This vision is partly economic. Opportunities for income and employment through food, accommodation, guiding and associated services - not just in trail villages, but the wider corridor through which the trail runs - are potentially sizable, albeit not straightforward.

One challenge, in Kurdistan’s case, is the contradiction between economic opportunity and the Kurdish culture of welcoming strangers without payment. As hikers become more numerous, extending such a welcome for free could be ruinous for local people. “We genuinely know families who would use everything they had, and would have no food to put on their own table, because they were servicing strangers,” says Leon.

'We genuinely know families who would use everything they had, and would have no food to put on their own table, because they were servicing strangers.'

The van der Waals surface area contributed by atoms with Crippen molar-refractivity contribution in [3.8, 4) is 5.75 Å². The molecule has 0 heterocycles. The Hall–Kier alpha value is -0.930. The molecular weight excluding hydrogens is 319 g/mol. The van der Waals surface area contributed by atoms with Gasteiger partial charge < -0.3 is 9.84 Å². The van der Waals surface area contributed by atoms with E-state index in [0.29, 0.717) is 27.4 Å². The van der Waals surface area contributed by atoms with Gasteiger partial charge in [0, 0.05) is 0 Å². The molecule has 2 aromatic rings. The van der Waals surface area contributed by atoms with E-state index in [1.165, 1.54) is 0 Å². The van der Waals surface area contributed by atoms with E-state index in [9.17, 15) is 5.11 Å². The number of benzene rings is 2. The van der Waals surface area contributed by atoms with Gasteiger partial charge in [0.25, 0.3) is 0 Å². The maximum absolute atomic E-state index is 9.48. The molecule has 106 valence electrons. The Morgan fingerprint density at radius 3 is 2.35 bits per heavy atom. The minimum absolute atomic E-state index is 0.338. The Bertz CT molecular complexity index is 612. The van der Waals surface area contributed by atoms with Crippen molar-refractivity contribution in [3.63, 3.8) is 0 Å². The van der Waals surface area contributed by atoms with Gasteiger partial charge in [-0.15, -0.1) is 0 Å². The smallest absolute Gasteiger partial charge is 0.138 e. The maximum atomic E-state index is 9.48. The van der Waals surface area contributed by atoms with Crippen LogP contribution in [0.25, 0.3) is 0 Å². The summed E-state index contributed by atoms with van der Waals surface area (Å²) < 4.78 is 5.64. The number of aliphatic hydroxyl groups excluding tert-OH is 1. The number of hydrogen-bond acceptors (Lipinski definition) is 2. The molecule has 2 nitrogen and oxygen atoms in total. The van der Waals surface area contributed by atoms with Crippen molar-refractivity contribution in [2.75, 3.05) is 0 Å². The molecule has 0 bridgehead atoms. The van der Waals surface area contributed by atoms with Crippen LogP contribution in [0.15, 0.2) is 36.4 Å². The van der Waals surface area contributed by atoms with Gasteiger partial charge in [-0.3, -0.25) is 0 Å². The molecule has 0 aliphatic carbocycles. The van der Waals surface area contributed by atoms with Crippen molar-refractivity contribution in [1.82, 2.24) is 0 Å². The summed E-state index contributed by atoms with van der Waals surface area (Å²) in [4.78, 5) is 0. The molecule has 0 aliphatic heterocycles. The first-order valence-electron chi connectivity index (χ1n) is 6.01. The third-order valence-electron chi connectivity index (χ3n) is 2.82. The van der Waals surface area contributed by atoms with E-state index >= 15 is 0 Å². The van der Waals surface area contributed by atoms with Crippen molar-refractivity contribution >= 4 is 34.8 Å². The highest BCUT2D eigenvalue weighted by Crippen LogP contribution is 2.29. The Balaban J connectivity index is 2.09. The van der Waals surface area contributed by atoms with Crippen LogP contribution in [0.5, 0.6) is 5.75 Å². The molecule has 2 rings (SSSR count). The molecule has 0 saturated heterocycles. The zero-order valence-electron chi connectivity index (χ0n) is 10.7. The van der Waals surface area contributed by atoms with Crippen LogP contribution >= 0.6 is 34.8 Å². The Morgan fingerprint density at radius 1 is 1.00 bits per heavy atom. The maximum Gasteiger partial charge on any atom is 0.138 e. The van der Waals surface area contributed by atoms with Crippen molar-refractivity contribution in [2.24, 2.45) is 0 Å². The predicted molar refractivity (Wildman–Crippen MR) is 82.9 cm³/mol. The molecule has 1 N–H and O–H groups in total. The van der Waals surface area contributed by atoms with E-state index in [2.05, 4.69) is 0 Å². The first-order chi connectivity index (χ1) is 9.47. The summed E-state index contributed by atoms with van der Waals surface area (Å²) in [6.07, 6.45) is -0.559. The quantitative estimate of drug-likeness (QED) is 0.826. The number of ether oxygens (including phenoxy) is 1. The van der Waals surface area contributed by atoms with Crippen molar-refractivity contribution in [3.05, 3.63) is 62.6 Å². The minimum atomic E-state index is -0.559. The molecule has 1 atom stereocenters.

How do you convince people to alter such a deep-rooted practice? Is it even ethical to do so? This is where the locally driven, collective effort comes in. Involving stakeholders deeply at every stage - from mukhtars (local mayors) to guides, homestay hosts, villagers and governmental environmental teams - is important for building a shared vision of what the trail could be. Involvement means “inviting them out to walk with us when we're in their area, asking their advice on the trail and on the sustainability of it moving forwards, and any safety and security concerns that we have in each area,” says Leon.

More than this, it means there will soon be a trail organisation, comprising local people, which manages everything. This organisation will administer an emergent framework of rules and guidelines covering things like appropriate homestay, guiding and food prices.